CREDO Strikes Again: Newark Charters Among the Best

B4K Opinion

04/15/15

Stanford University’s Center for Research on Education Outcomes (CREDO) has come out with another groundbreaking report on the nation’s charter schools.  This report looked at urban charter schools in 41 districts nationwide, including Newark.  As with CREDO’s 2013 report, Newark’s charter school students vastly outperformed their traditional public school (TPS) peers and meaningfully closed the achievement gap between minority students and their white counterparts.

First, the national report.  Like the 2013 CREDO report, charter students were matched against virtual twins in TPS.  On average, urban charter school students gained an additional 40 days of learning per year in math and 28 days in reading.   The report looked at four separate time periods from 2007-2012, so the learning gains reflect sustained and replicable learning gains over several years.   As the Director of CREDO, Dr. Margaret Raymond, concluded: urban charter schools are “providing superior academic learning for their students.” 

Importantly, and counter to the assertions of charter school critics, CREDO found that nationwide urban charters are “serving equal numbers of English-language learners (ELL) as well as students in poverty and special education,” as reported by EdWeek.   So it turns out that America’s urban charter school are not “skimming” the best students to attain their outperformance over TPS.

Now on to Newark.  The numbers are simply astounding: For five years, on average, Newark charter students gained approximately 160 days of additional learning per year in math and 150 days in math versus their TPS peers.[1]  Remember that there are typically only 180 days in the school year!  So Newark charter students are learning almost TWICE AS MUCH in a single year as their traditional public school peers!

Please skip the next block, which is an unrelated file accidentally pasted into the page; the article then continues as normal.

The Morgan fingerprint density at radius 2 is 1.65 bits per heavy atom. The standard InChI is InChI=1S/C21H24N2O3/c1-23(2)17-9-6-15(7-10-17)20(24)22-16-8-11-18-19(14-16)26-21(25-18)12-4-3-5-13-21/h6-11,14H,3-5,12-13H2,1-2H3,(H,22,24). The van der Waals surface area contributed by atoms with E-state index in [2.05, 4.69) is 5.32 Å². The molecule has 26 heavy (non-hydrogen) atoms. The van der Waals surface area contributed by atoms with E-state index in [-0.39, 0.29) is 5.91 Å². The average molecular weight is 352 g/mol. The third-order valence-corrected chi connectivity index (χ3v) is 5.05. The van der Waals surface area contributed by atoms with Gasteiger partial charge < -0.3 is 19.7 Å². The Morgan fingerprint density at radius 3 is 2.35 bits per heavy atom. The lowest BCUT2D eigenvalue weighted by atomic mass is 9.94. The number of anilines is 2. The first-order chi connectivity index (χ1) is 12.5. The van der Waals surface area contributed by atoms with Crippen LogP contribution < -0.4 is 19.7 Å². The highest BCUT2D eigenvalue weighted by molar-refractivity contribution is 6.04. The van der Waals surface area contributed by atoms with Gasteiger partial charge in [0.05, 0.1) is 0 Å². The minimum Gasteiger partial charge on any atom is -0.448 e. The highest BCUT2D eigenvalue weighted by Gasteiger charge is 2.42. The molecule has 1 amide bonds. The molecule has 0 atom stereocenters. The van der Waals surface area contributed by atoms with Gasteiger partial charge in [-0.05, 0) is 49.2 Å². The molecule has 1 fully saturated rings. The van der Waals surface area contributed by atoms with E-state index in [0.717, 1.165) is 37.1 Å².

Not surprisingly then, charter schools are closing the achievement gap with white TPS students.  The average academic growth for Newark’s charter school students exceeds the average growth for white TPS students by approximately 40 days in reading and 90 days in math.  Thus black charter students have entirely closed the achievement gap with white TPS students in reading, and have significantly reduced it in math (to approximately 20 days). [2]  Likewise, charter students in Newark have significantly reduced the gap in both math and reading with the statewide average, particularly in reading.

Like their national counterparts, Newark charters are serving much the same groups of students as TPS.  84% of Newark charter students are in poverty versus 86% in TPS; 82% of charter students are black versus 50% for TPS; and 10% of charter students are special education versus 15% for TPS (there is no data for Newark charter ELLs). 

The numbers speak for themselves.  Urban America’s and Newark’s charter schools are giving traditionally disadvantaged kids a chance in life by providing them with good educations.  As USNews put it, urban districts like Newark are “producing phenomenal results for kids.”  No wonder Newark’s charter schools have a 20,000- person waitlist. 

So kudos to our urban charter schools!  Keep up the good work!

And to those who are attacking charter schools: you have a lot to answer for because you are clearly not looking out for the best interests of the kids.     


[1] CREDO does not convert effect sizes into days of learning at the state level because the computation is based on national NAEP scores and can be skewed by a limited regional sample.  However, I included the conversion (and approximated the results) to days of learning in order to convey some sense of the magnitude of the learning gains in Newark. 

[2] See Footnote 1.  

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